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For the first time in the modern death penalty era, Texas did not let the media witness an execution.
Reporters have always been present at executions to observe the state as it wields its greatest power over life. Texas media reports often provide detail excluded from state records — like prisoners describing a burning sensation after lethal drugs are injected in their veins. And across the country, reporters have served as watchdogs in botched executions.
On Wednesday, the state executed Quintin Jones, 41, for the Tarrant County murder of his great-aunt in 1999. It was the state’s first execution in 10 months, the longest lull in the country’s busiest death chamber since 1984.
Since 1982, when Texas capital punishment resumed after the death penalty was reinstated nationwide, all 570 state executions have had at least one media witness present, according to the Associated Press.
Texas Department of Criminal Justice spokesperson Jeremy Desel said Wednesday night that the media’s nonadmittance was an error and resulted from a miscommunication between prison officials. Typically, when an execution is set to proceed, prison officials call the press office across the street, and the spokesperson walks the reporters over. He said that call never came.
“We apologize for this critical error,” Desel said. “The agency is investigating to determine exactly what occurred to ensure it does not happen again.”
On Thursday morning, Desel said the investigation was underway, but he could not yet provide more details on what it entailed.
Texas executions take place in the state’s oldest prison in Huntsville. Reporters for the Associated Press and the Huntsville Item attend each execution, and the Texas Department of Criminal Justice allows a small number of other Texas reporters to witness if they request to attend. Reporters stand in two small viewing rooms separated from the death chamber by a glass pane. The same rooms hold friends and family of the prisoner and murder victim.
The media can then report on final statements from the prisoner, which prison officials also release, but they also can detail how the lethal drugs affect the prisoner and statements the prisoner makes after the drugs begin to flow, which the prison doesn’t report.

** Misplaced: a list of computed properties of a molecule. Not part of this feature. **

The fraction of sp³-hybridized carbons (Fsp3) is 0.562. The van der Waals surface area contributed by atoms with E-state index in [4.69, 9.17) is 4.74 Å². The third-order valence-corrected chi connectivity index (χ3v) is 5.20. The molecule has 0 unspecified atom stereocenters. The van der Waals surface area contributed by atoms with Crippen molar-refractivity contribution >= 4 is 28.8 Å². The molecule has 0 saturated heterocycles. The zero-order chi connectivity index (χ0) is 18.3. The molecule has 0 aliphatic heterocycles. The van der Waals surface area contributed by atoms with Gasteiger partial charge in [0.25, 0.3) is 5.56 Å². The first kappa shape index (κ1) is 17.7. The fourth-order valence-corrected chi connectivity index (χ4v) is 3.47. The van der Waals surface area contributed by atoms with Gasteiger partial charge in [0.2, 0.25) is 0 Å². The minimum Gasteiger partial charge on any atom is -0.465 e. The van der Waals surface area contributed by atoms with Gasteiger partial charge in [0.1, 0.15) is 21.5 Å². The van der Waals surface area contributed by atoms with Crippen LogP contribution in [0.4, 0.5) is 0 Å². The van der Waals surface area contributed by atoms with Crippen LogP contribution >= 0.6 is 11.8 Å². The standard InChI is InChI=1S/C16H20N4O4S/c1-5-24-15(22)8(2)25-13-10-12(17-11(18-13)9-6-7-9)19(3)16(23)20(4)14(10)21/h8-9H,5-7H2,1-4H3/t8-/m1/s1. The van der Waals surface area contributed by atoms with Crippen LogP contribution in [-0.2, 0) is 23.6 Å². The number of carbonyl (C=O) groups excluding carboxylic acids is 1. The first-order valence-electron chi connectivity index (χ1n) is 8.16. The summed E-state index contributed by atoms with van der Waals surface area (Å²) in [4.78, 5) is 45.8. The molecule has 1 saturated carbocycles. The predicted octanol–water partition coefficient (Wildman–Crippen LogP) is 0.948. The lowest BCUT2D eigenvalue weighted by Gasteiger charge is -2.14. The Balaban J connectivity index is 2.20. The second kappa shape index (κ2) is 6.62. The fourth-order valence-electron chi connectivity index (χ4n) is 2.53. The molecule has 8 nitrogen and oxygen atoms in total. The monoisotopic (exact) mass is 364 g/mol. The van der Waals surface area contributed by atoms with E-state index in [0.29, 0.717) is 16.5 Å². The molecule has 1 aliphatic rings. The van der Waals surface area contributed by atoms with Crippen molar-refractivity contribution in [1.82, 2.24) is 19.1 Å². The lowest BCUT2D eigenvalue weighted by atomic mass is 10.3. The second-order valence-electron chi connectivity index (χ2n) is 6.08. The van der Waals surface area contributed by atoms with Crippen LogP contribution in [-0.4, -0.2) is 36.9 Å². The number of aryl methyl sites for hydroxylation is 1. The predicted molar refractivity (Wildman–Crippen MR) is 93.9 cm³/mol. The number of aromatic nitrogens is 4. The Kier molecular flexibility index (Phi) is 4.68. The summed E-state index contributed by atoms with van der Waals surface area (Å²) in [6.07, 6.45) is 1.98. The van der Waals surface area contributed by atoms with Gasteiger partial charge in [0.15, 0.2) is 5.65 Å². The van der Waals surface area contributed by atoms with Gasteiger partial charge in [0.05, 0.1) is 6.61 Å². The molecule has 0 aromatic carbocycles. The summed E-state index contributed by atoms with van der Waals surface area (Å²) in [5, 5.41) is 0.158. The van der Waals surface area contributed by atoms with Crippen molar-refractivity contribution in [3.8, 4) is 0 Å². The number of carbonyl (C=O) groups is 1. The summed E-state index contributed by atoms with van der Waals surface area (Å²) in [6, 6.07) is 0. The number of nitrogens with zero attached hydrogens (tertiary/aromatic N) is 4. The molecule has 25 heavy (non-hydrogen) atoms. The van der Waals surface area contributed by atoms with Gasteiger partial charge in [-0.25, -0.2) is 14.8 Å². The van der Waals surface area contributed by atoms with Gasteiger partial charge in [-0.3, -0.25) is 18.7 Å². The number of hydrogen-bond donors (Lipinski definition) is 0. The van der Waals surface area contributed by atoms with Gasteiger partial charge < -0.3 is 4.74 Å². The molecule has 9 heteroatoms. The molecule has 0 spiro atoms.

In recent years, several Texas inmates have stated that the drugs burn after their final statement is concluded or jerked their bodies, according to media reports. The reports in part prompted legal filings against what death penalty defense attorneys called “tortuous” executions using old lethal injection drugs. Texas has repeatedly extended the expiration dates of its execution drugs after retesting their potency.
In other states, reporters have been key in exposing botched executions. An Arizona reporter counted how many times a prisoner gasped in the hours it took for him to die. Oklahoma journalists reported something had gone wrong after a prisoner’s vein blew when injected with a controversial lethal drug cocktail. He later died of a heart attack.
After Wednesday's execution in Texas, the two Texas lawmakers who lead the bipartisan House Criminal Justice Reform Caucus posted on Twitter that the exclusion of media witnesses was unacceptable. State Rep. Joe Moody, an El Paso Democrat and co-chair of the caucus who has pushed to end the death penalty, said Thursday there isn't any satisfactory explanation for the action.
"Nothing the government does should happen in the dark, least of all something as grave as the taking of a life," he said in a text message. "I've always said that human error—whether it's on the street or in a court or at the death chamber itself—is one of the main reasons the state should never be involved in killing a human being."
State Rep. Jeff Leach, a Plano Republican and the other chair of the caucus, said in a text message Thursday that policymakers will figure out what went wrong and "put in place the appropriate safeguards to ensure it never happens again." Leach has criticized Texas' death penalty for years.
"It’s unfathomable - and completely unacceptable - that a regular and necessary practice of allowing a media presence to witness the execution of a Texas inmate was so blatantly disregarded," he said.